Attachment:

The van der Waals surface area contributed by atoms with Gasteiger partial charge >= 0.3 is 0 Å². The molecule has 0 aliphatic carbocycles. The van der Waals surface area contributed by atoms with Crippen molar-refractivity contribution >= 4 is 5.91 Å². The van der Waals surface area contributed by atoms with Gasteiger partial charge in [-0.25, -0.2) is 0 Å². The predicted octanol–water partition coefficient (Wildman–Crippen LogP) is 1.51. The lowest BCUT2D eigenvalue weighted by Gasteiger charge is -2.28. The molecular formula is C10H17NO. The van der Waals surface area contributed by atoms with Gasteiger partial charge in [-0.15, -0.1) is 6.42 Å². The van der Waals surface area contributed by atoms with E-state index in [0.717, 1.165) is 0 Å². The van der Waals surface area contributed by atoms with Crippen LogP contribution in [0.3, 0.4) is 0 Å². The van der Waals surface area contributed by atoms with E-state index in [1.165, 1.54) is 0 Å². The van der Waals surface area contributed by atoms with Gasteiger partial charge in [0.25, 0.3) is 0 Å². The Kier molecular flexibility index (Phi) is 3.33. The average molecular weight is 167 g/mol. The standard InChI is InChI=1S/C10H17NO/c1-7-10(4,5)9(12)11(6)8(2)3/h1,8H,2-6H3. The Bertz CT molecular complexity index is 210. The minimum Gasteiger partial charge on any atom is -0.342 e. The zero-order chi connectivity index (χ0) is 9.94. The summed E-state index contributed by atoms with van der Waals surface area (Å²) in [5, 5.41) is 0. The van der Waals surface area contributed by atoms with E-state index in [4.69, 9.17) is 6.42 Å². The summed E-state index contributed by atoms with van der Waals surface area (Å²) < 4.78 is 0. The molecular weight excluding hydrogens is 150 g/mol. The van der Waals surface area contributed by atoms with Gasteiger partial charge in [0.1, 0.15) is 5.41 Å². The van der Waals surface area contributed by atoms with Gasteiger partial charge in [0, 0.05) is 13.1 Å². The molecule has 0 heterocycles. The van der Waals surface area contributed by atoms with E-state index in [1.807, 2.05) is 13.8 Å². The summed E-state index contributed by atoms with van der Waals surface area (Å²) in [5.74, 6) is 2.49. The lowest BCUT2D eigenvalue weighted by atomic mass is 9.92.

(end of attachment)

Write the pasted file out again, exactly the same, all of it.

The van der Waals surface area contributed by atoms with Gasteiger partial charge >= 0.3 is 0 Å². The molecule has 0 aliphatic carbocycles. The van der Waals surface area contributed by atoms with Crippen molar-refractivity contribution >= 4 is 5.91 Å². The van der Waals surface area contributed by atoms with Gasteiger partial charge in [-0.25, -0.2) is 0 Å². The predicted octanol–water partition coefficient (Wildman–Crippen LogP) is 1.51. The lowest BCUT2D eigenvalue weighted by Gasteiger charge is -2.28. The molecular formula is C10H17NO. The van der Waals surface area contributed by atoms with Gasteiger partial charge in [-0.15, -0.1) is 6.42 Å². The van der Waals surface area contributed by atoms with E-state index in [0.717, 1.165) is 0 Å². The van der Waals surface area contributed by atoms with Crippen LogP contribution in [0.3, 0.4) is 0 Å². The van der Waals surface area contributed by atoms with E-state index in [1.165, 1.54) is 0 Å². The van der Waals surface area contributed by atoms with Gasteiger partial charge in [0.25, 0.3) is 0 Å². The Kier molecular flexibility index (Phi) is 3.33. The average molecular weight is 167 g/mol. The standard InChI is InChI=1S/C10H17NO/c1-7-10(4,5)9(12)11(6)8(2)3/h1,8H,2-6H3. The Bertz CT molecular complexity index is 210. The minimum Gasteiger partial charge on any atom is -0.342 e. The zero-order chi connectivity index (χ0) is 9.94. The summed E-state index contributed by atoms with van der Waals surface area (Å²) in [5, 5.41) is 0. The van der Waals surface area contributed by atoms with E-state index in [4.69, 9.17) is 6.42 Å². The summed E-state index contributed by atoms with van der Waals surface area (Å²) < 4.78 is 0. The molecular weight excluding hydrogens is 150 g/mol. The van der Waals surface area contributed by atoms with Gasteiger partial charge in [0.1, 0.15) is 5.41 Å². The van der Waals surface area contributed by atoms with Gasteiger partial charge in [0, 0.05) is 13.1 Å². The molecule has 0 heterocycles. The van der Waals surface area contributed by atoms with E-state index in [1.807, 2.05) is 13.8 Å². The summed E-state index contributed by atoms with van der Waals surface area (Å²) in [5.74, 6) is 2.49. The lowest BCUT2D eigenvalue weighted by atomic mass is 9.92.